Newsweek: Fund Second Stimulus Check by Overturning Trump Tax Cuts, Rashida Tlaib Says
Democratic Rep. Rashida Tliab has made calls for a second stimulus check to be funded by the reversal of tax cuts president Donald Trump pushed through during his time in office.
She tweeted late on Tuesday night: "I am being told that including another stimulus check is too expensive.
"Fine. Tax the rich and pay for it. Billionaires added $931 billion to their net worth during the padmemic. They can afford it."
"They got a $1.7 trillion tax cut. We can start there," she concluded.
There are still sticking points over second round of stimulus checks, which has been months in the making.
On Tuesday afternoon, Treasury Secretary Steven Mnuchin offered House Speaker Nancy Pelosi a $916 billion stimulus proposal as hope for further relief before the end of year grows. The new stimulus package includes a provision for a $600 stimulus check for Americans.
In a statement, Mnuchin said that White House Chief of Staff Mark Meadows, President Donald Trump, Senate Majority Leader Mitch McConnell and House Minority Leader Kevin McCarthy have reviewed that proposal that's a "slightly larger package than the bipartisan proposal of $908 billion."
The previous COVID-19 economic relief bill in consideration would have contained a $908 billion aid package and around $300 more in weekly federal unemployment benefits, but it did not involve another $1,200 direct payment. Tens of millions of Americans received checks in April.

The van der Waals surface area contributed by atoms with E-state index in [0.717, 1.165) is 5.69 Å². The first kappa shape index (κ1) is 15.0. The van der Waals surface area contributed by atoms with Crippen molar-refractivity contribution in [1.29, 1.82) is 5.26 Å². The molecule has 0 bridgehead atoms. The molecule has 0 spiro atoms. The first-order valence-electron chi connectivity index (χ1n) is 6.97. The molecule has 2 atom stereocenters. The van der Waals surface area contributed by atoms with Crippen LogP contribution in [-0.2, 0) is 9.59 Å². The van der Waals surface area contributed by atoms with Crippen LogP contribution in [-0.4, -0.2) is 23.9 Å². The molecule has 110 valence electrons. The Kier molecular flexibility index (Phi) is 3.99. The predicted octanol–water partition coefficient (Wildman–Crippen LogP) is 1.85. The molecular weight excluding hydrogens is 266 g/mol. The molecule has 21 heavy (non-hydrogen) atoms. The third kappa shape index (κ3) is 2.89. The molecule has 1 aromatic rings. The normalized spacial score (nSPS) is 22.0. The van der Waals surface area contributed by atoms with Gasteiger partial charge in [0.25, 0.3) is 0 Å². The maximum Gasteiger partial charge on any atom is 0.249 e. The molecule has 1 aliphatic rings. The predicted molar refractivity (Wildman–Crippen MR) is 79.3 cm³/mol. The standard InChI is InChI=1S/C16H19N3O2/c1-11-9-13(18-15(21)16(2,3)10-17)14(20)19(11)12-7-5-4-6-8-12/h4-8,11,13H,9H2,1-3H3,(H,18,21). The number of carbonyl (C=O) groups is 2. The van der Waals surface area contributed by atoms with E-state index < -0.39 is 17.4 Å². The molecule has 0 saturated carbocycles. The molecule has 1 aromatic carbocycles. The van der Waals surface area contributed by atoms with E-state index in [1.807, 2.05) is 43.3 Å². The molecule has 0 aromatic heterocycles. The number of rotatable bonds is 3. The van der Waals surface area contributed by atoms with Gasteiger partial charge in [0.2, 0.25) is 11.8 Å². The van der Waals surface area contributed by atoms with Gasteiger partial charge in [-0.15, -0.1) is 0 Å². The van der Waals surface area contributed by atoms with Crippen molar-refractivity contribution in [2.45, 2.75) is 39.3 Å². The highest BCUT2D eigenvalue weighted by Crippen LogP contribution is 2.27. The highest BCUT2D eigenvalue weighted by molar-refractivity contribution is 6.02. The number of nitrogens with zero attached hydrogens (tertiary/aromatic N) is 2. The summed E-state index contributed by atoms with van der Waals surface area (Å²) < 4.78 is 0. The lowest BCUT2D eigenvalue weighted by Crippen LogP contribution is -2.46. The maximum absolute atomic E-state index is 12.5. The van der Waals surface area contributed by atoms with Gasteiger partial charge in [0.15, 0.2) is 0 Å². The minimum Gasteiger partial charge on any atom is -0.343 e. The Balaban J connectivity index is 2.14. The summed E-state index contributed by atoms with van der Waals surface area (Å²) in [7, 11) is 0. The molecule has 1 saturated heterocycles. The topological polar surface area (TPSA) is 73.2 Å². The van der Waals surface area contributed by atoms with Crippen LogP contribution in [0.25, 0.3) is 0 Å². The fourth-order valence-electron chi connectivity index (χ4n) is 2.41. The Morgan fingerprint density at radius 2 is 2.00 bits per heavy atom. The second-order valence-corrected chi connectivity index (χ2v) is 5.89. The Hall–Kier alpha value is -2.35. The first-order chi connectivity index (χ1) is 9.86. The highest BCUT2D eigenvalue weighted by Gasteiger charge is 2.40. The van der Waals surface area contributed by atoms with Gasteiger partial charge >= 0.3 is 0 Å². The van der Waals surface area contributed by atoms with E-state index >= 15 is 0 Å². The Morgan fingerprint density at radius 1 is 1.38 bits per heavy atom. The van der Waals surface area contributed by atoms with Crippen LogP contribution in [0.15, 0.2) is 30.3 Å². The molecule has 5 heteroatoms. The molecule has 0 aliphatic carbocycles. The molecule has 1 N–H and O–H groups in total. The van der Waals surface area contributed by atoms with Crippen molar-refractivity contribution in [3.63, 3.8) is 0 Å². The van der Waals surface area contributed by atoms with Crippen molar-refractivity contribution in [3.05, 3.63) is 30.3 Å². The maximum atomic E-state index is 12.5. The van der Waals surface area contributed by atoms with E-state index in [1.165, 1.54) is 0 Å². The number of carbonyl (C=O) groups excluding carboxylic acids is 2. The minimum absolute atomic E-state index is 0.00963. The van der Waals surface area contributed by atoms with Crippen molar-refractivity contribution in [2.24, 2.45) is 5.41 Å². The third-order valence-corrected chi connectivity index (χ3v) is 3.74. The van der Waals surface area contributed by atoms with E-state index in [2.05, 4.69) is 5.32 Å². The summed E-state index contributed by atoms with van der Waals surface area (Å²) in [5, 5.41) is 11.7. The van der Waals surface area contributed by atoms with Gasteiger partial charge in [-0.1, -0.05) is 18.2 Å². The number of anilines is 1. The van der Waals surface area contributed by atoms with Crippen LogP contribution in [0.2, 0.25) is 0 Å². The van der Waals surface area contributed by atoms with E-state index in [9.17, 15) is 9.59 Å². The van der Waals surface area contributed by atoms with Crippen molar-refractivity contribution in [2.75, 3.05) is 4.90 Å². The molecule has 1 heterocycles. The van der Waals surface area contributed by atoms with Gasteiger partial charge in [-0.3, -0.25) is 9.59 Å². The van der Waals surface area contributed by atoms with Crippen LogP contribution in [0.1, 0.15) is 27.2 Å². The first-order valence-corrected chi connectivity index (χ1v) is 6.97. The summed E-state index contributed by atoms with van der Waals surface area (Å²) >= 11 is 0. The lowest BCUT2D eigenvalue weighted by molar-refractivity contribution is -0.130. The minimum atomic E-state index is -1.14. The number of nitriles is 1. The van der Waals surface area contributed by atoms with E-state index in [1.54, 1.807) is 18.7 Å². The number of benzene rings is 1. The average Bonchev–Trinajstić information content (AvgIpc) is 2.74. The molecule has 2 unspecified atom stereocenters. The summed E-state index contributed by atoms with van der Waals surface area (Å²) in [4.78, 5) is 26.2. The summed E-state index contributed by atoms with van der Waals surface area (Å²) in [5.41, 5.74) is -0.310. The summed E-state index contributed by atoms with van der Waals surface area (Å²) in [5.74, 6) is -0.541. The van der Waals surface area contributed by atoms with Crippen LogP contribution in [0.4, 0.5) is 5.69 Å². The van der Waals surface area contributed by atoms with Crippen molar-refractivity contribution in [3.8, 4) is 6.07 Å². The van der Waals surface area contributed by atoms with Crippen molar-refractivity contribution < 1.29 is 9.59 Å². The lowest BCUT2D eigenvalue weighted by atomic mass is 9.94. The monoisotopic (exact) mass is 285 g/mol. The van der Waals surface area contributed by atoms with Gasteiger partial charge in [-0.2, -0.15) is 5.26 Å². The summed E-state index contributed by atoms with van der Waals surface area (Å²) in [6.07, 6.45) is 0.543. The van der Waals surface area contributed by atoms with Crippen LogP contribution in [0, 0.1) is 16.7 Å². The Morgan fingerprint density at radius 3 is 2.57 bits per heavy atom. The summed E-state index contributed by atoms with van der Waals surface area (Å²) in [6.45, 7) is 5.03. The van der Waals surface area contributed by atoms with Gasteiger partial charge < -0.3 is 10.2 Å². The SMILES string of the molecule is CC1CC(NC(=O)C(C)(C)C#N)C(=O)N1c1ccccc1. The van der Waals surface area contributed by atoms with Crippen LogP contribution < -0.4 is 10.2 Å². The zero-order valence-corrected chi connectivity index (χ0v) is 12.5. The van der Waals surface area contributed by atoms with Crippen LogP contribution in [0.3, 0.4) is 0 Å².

The stimulus offer is a small concession to the wants of more progressive Democrats. While there is some bipartisan support for a second round of direct payments, Senator Bernie Sanders (I-VT) has suggested he may not support the stimulus bill without checks to families. Democratic Congresswoman Alexandria Ocasio-Cortez has said the same.
Tlaib has also been leading the charge, calling for more payments to families. On Twitter on Monday that she would oppose the bill if it did not include checks.
Senator Dick Durbin of Illinois, the second-highest ranking Democrat, said that not including stimulus checks was necessary to secure bipartisan agreement as Republicans are seeking to limit the cost of the relief package.
Any further round of stimulus checks may have to wait until Biden becomes president. Two runoff elections in Georgia on January 5 will decide control of the Senate and Democratic victories in both races could make a larger relief package next year more likely.
There has been some debate about whether the tax cuts Tlaib referenced are also to blame for the ballooning U.S. budget deficit, which has only increased since COVID-19 struck.
Last year's U.S. federal deficit for fiscal year hit $984 billion, a 26 percent increase from 2018.
Alongside this, U.S. government debt for 2020 alone totaled about $27 trillion by the end of the fiscal year, with a $3.13 trillion budget deficit.
The budget deficit was more than triple 2019's shortfall and more than double the debt seen post-financial crisis in 2009, which totted up to $1.4 trillion.
Most of the U.S. government borrowing came to finance the $2.2 trillion CARES Act, which included extra unemployment compensation for workers left jobless due to the pandemic. It also included incentives for businesses to retain workers.
Read original article here.